Here is the introduction of a Great Decision, BC Court of Appeal —-The Law Society of BC vs Trinity Western University. How educated people can get it so wrong!
‘The Law Society decided not to approve a law school at TWU because students attending TWU must sign a Community Covenant which does not recognize same-sex marriage. TWU sought judicial review. The decision was set aside by the chambers judge. The Law Society appealed. Held: Appeal dismissed.
The issue on appeal is whether the Law Society met its statutory duty to reasonably balance the conflicting Charter rights engaged by its decision: the sexual orientation equality rights of LGBTQ persons and the religious freedom and rights of association of evangelical Christians. The Benchers initially voted to approve TWU’s law school. That decision was met with a backlash from members of the Law Society who viewed it as endorsement of discrimination against LGBTQ persons. The Benchers decided to hold a referendum and to be bound by the outcome. A majority of lawyers voted against approval. The Benchers then reversed their earlier position and passed a resolution not to approve TWU’s law school.
In doing so, the Benchers abdicated their responsibility to make the decision entrusted to them by the Legislature. They also failed to weigh the impact of the decision on the rights engaged. It was not open to the Benchers to simply adopt the decision preferred by the majority. The impact on Charter rights must be assessed concretely, based on evidence and not perception.
The evidence before the Law Society demonstrated that while LGBTQ students would be unlikely to access the 60 additional law school places at TWU’s law school if it were approved, the overall impact on access to legal education and hence to the profession would be minimal. Some students who would otherwise have occupied the remaining 2,500 law school seats would choose to attend TWU, resulting in more options for all students. Further, denying approval would not enhance access to law school for LGBTQ students.
In contrast, a decision not to approve TWU’s law school would have a severe impact on TWU’s rights. The qualifications of students graduating from TWU’s law program would not be recognized and graduates would not be able to apply to practise law in British Columbia. The practical effect of non-approval is that TWU cannot operate a law school and cannot therefore exercise fundamental religious and associative rights that would otherwise be guaranteed under s. 2 of the Charter.
In a diverse and pluralistic society, government regulatory approval of entities with differing beliefs is a reflection of state neutrality. It is not an endorsement of a group’s beliefs.
The Law Society’s decision not to approve TWU’s law school is unreasonable because it limits the right to freedom of religion in a disproportionate way — significantly more than is reasonably necessary to meet the Law Society’s public interest objective.
Reasons for Judgment of the Court:
 This case raises important issues about tolerance and respect for differences in a diverse and pluralistic society. Trinity Western University (TWU) wishes to operate a law school. The Law Society of British Columbia (the Law Society) refused to approve TWU’s proposed law school because TWU’s Community Covenant does not recognize same-sex marriage.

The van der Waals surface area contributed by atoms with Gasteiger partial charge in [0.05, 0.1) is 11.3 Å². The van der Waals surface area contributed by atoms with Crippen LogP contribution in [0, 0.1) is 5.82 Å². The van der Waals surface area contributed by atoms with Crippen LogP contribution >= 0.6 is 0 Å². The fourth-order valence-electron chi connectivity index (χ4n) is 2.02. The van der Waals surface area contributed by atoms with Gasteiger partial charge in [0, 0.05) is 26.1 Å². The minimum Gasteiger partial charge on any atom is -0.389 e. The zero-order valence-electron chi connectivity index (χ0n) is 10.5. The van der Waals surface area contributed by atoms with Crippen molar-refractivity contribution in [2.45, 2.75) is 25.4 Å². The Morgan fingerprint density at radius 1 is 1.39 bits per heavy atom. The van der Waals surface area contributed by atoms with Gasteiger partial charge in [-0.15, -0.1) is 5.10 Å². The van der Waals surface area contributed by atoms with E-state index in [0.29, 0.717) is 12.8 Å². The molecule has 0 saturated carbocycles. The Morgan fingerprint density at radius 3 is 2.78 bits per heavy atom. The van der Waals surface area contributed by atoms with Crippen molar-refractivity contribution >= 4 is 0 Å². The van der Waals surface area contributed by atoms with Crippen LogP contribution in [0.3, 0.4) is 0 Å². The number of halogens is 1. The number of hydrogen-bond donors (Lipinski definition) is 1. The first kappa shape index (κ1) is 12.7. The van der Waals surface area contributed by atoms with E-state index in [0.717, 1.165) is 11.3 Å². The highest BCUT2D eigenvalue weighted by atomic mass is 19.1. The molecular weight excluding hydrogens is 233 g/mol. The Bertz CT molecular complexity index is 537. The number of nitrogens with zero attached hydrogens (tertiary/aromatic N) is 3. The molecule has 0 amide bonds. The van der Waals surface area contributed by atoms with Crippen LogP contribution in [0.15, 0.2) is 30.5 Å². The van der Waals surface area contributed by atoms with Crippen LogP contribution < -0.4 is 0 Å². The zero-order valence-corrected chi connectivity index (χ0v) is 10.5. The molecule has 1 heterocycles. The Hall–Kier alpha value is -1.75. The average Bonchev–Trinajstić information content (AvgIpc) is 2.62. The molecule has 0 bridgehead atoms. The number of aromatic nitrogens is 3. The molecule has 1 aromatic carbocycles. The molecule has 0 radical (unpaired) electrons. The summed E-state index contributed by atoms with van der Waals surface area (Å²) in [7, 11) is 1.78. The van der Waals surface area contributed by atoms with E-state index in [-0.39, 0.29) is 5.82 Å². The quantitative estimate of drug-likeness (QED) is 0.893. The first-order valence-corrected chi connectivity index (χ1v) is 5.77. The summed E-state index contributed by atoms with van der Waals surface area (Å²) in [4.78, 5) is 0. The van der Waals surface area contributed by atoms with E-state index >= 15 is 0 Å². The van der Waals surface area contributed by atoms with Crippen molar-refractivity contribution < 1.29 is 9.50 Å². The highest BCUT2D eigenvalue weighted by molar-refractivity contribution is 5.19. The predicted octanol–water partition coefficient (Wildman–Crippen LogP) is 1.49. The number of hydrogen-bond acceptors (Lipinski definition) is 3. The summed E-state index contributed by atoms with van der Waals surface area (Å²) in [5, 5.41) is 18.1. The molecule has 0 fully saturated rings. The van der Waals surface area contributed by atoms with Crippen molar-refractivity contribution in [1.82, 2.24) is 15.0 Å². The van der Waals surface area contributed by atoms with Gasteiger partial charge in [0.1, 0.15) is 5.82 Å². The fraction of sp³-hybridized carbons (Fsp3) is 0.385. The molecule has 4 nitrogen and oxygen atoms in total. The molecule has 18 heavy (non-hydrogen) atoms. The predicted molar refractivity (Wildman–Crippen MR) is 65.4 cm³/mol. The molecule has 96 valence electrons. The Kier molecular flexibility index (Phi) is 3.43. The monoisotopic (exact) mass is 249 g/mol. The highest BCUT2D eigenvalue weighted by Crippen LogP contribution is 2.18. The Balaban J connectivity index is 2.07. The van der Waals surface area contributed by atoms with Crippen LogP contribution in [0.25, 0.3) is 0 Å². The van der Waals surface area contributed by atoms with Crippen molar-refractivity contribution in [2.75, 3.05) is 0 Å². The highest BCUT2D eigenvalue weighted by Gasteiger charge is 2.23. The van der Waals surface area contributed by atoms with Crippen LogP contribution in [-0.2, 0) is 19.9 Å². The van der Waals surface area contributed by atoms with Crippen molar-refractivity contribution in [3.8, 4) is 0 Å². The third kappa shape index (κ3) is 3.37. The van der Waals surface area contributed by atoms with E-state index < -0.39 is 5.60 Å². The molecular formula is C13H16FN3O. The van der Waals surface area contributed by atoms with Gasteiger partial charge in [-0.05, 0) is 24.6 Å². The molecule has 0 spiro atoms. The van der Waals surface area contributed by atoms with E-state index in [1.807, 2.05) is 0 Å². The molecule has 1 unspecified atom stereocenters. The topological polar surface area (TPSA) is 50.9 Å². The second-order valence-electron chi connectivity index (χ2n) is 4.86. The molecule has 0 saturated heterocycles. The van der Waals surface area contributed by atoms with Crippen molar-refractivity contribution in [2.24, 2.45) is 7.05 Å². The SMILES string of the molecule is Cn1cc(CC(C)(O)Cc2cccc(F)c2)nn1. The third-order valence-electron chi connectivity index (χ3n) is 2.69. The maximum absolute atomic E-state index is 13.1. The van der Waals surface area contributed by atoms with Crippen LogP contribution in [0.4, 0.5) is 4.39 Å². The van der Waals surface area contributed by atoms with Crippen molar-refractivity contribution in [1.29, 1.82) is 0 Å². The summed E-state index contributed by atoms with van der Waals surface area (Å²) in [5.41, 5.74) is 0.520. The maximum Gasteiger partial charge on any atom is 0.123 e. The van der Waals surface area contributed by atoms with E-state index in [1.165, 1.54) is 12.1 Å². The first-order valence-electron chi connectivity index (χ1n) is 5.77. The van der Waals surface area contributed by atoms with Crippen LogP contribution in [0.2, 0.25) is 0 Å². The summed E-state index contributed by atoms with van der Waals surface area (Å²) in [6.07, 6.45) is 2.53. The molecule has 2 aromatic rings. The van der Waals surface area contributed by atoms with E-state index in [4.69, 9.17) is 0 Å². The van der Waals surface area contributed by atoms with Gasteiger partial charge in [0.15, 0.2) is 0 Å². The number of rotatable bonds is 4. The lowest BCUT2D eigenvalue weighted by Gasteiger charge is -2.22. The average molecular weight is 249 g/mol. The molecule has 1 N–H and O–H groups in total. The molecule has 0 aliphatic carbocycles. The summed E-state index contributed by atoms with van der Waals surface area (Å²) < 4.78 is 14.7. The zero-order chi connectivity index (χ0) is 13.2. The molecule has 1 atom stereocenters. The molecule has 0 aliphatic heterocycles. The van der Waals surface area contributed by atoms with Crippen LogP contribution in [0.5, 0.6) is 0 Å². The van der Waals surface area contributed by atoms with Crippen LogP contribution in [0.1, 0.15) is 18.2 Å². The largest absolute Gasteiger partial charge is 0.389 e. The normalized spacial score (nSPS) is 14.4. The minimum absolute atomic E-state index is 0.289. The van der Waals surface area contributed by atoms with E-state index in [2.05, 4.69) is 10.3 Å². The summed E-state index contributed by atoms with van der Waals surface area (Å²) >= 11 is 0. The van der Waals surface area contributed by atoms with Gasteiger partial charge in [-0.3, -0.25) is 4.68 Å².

The question before the Court is whether the Law Society’s decision was reasonable. Answering that question requires us to consider conflicting and strongly-held views, and to reconcile competing rights. On one side are the rights, freedoms and aspirations of lesbian, gay, bisexual, transgendered and queer (LGBTQ) persons and their place in a progressive and tolerant society; on the other are the religious freedom and rights of association of evangelical Christians who sincerely hold the beliefs described in the Covenant and nurtured by TWU.
 In a speech given in 2002, Chief Justice McLachlin spoke of the “clash of commitments” in our country between the “prevailing ethos” of the rule of law and the claims of religion (“Freedom of Religion and the Rule of Law” (René Cassin Lecture, McGill University, 11 October 2002), published in Douglas Farrow, ed., Recognizing Religion in a Secular Society: Essays in Pluralism, Religion, and Public Policy (McGill-Queen’s University Press, 2004). The Chief Justice called this a “dialectic of normative commitments” at 21-22:
What is good, true and just in religion will not always comport with the law’s view of the matter, nor will society at large always properly respect conscientious adherence to alternate authorities and divergent normative, or ethical, commitments. Where this is so, two comprehensive worldviews collide. It is at this point that the question of law’s treatment of religion becomes truly exigent. The authority of each is internally unassailable. What is more, both lay some claim to the whole of human experience. To which system should the subject adhere? How can the rule of law accommodate a worldview and ethos that asserts its own superior authority and unbounded scope? There seems to be no way in which to reconcile this clash; yet these clashes do occur in a society dedicated to protecting religion, and a liberal state must find some way of reconciling these competing commitments.
 For reasons explained in greater detail below, we have determined that the Law Society’s decision not to approve TWU’s law school was unreasonable.’